While China’s manmade islands have become a source of tension in the South China Sea territory disputes, Japan has been attempting to bolster its own military and territorial advantages by growing an island out of coral, Financial Times reported.

The island of Okinotorishima, meaning “distant bird island,” resides in the Philippine Sea mostly below sea level, with just two small areas protruding during high tide. While China insists the the area is no more than a rock, the Japanese government has funneled more than $600 million over the past 30 years to prevent its disappearance as climate change spurs rising sea levels, Asia Times reported.

The Deep Seawater Research Institute on the island of Kumejima houses a greenhouse containing a bathtub full of growing baby coral. Workers brought the coral from Okinotorishima and harvested eggs, and hope to transplant the coral back to the atoll after they grow in a lab for about a year. For Japan, the benefits of regrowing the island are twofold: Researchers are keen to find a solution for the world’s rapidly disappearing coral reefs, and the Japanese government seeks to preserve its  only landmass in the area, which creates a 200-mile exclusive economic zone and solidifies the country’s control over those waters.

Coral reef Coral reefs are seen along the front of the U.S. Marine base Camp Schwab on the southern Japanese island of Okinawa Oct. 13, 2009. Japanese researchers are hoping to regrow coral and transplant it onto the Okinotorishima atoll in the Philippine Sea to create a 200-mile extensive economic zone allowing the government more control over the area. Photo: REUTERS/Kyodo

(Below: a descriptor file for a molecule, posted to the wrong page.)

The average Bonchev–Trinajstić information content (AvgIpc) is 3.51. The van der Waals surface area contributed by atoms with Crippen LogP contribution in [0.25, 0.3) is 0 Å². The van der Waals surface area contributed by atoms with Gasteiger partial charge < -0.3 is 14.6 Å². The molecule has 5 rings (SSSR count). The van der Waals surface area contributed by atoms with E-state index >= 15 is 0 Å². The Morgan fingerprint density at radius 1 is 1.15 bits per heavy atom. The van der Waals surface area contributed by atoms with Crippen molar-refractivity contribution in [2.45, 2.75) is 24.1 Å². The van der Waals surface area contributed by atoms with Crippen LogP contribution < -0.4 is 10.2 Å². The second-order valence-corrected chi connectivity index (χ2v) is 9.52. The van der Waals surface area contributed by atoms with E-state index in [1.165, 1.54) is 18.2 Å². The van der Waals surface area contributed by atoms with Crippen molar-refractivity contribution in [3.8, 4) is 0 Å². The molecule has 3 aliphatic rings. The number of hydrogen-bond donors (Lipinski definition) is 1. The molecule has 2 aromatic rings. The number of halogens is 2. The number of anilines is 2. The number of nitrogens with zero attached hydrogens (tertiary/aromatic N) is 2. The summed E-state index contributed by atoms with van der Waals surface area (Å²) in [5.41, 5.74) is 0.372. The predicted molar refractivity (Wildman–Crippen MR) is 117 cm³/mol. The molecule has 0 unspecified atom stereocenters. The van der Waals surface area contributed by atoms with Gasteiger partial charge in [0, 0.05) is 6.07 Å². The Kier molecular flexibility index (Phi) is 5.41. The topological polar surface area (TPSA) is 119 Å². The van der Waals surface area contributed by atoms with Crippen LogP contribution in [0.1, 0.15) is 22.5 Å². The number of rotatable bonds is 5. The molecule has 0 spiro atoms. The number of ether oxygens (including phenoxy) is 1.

“Our experiments with planting coral on Okinotorishima are ongoing,” Makoto Omori, an emeritus professor at the Tokyo University of Marine Science and Technology, told FT. “We’ve made progress in expanding the area of coral planted, but the death rate of the transplanted coral is high, so we can’t yet say the amount of coral on the island is increasing.”

To be considered a true island, Article 121 of the United Nations' Convention on the Law of the Sea says the area of land must be “naturally formed” and above water during high tide, and does not include “rocks which cannot sustain human habitation or economic life of their own,” which rules out the manmade islands China has created with sand and concrete. Japan is hoping to argue that regrown coral on Okinotorishima will mean the island is “naturally formed.”